- The Washington Times - Saturday, September 19, 2009

ANALYSIS/OPINION:

It was certainly uncouth of Rep. Joe Wilson, South Carolina Republican, to scream out “You lie” at his commander-in-chief in the middle of President Obama’s recent health care speech before a joint session of Congress.

And others who keep insisting that the president doesn’t have an authentic U.S. birth certificate clearly come off as unhinged - much like just-resigned White House green-jobs czar Van Jones does for having signed his name to a petition stating that the Bush administration may have allowed the Sept. 11, 2001, murders of 3,000 people to happen.

During his speech the other night, the president calmly called for a new civility - although he had just accused his opponents of dissimulation in their attack on his health care plan, while himself presenting many dubious suppositions as fact.

Over the last three decades, we saw vicious attacks on President Reagan and President Clinton and their tough replies in turn. But recently the vicious rhetoric has escalated far beyond anything in the past. The smears seem reminiscent more of the brawling on the eve of the Civil War, or the nastiness during the 1960s that took decades to heal.

No one knows what the rules of engagement are now. Republicans have not forgotten that Democratic legislators loudly booed President Bush during his 2005 State of the Union. Howard Dean, chairman of the Democratic Party, not long ago boasted, “I hate Republicans!” Around the same time, the New Republic magazine published an article entitled “Why I Hate George W. Bush.”

Major politicians like former Vice President Al Gore, Sen. Robert C. Byrd, West Virginia Democrat, and former Sen. John H. Glenn, Ohio Democrat, have compared Mr. Bush or his supporters to Nazis or brownshirts. A major publishing house released a novel about killing Mr. Bush; a movie won a prize at the Toronto Film Festival with the same theme. Bush Derangement Syndrome was no joke.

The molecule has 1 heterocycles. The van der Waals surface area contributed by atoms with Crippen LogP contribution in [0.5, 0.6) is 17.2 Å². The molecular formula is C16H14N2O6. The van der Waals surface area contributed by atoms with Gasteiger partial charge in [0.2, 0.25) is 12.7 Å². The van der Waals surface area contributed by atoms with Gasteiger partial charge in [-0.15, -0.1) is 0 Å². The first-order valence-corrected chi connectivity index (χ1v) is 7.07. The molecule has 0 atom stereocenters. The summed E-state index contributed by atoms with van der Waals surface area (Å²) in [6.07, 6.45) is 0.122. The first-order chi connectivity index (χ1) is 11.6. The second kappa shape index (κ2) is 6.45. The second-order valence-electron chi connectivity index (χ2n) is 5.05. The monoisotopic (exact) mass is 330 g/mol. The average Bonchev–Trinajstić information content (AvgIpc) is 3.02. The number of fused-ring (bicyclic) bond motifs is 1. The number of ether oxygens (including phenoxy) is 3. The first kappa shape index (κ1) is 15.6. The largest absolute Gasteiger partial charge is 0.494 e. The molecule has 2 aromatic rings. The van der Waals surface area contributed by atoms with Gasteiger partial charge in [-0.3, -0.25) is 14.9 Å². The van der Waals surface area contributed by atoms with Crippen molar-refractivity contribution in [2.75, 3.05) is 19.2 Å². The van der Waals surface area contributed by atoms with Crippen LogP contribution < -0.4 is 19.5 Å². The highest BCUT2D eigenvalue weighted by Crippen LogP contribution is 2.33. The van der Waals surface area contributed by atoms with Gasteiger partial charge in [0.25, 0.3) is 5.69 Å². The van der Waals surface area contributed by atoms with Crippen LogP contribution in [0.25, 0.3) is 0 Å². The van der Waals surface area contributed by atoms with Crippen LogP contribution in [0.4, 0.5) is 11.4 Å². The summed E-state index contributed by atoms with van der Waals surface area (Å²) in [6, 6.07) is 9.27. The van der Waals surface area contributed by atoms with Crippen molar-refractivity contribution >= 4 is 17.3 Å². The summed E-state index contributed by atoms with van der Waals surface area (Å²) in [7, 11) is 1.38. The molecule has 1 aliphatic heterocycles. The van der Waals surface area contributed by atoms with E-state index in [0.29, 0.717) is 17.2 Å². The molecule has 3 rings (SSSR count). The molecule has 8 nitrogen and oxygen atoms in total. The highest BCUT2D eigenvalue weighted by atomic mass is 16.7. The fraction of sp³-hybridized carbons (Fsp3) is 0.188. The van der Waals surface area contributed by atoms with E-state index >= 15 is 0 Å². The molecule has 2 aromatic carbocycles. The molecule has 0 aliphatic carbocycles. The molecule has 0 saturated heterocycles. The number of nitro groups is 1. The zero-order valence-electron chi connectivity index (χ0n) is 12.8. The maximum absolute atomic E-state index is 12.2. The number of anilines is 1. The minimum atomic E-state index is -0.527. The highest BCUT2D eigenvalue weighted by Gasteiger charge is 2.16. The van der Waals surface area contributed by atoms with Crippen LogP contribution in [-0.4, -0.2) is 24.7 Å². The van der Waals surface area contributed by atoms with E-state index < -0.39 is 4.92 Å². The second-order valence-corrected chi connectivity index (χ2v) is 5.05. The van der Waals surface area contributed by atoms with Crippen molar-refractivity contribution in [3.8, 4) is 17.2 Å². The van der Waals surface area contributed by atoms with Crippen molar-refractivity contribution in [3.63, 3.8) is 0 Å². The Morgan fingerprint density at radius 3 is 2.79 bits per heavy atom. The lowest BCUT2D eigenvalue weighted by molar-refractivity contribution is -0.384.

What exactly has gone wrong?

A number of things. For years, liberals were out of power. They became increasingly shrill in their frustration at Mr. Bush, who seemed to set them off like no other Republican in memory.

Now that Democrats control both the Congress and the presidency, they are once more the establishment. Yet suddenly they have become angered that some conservatives, in tit-for-tat fashion, would dare resort to some of the crassness that was used to defame Mr. Bush - when any means were felt necessary to achieve the noble ends of opposing his policies.

Commentary, of course, has changed. The need for constant controversy on 24/7 cable television, nonstop blogging and ratings-driven talk radio ensure first thoughts are aired - before more sober second ones can rein in the emotion. News is entertainment. Anger sells. Slurs, not reflection, win ratings.

Many political hit men and talking heads are also baby boomers. They cut their teeth on coarse, anything-goes Vietnam War protests. These aging children of protest still haven’t quite figured out that they are now supposed to be sober seniors teaching younger generations the vital rules of decorum. Instead, our teachers themselves still need to be taught manners.

Another cause of the new rudeness is that the country is fragmenting. Almost every issue is dissected by its effect not on the American people as a whole, but rather on a particular constituency defined by race, class or gender. The louder and more melodramatic the accusation, the more attention and federal money follow.

Yet, just as even the gory gladiators at Rome, in their blood-soaked arena, followed a few rules, perhaps we can at least do the same:

Don’t call anyone a Nazi or brownshirt. Avoid shouting down a public official. Remember that there usually aren’t clear good and bad political choices, just bad and worse ones. Don’t get outraged at a slur against your team, if you once made the same sort of one against the opposition.

And, most of all, remember that while we’re shouting at each other, the country is at war and piling up debt at the rate of $2 trillion a year - while plenty of rivals and enemies abroad are smiling as never before.

Victor Davis Hanson is a classicist and historian at the Hoover Institution, Stanford University.

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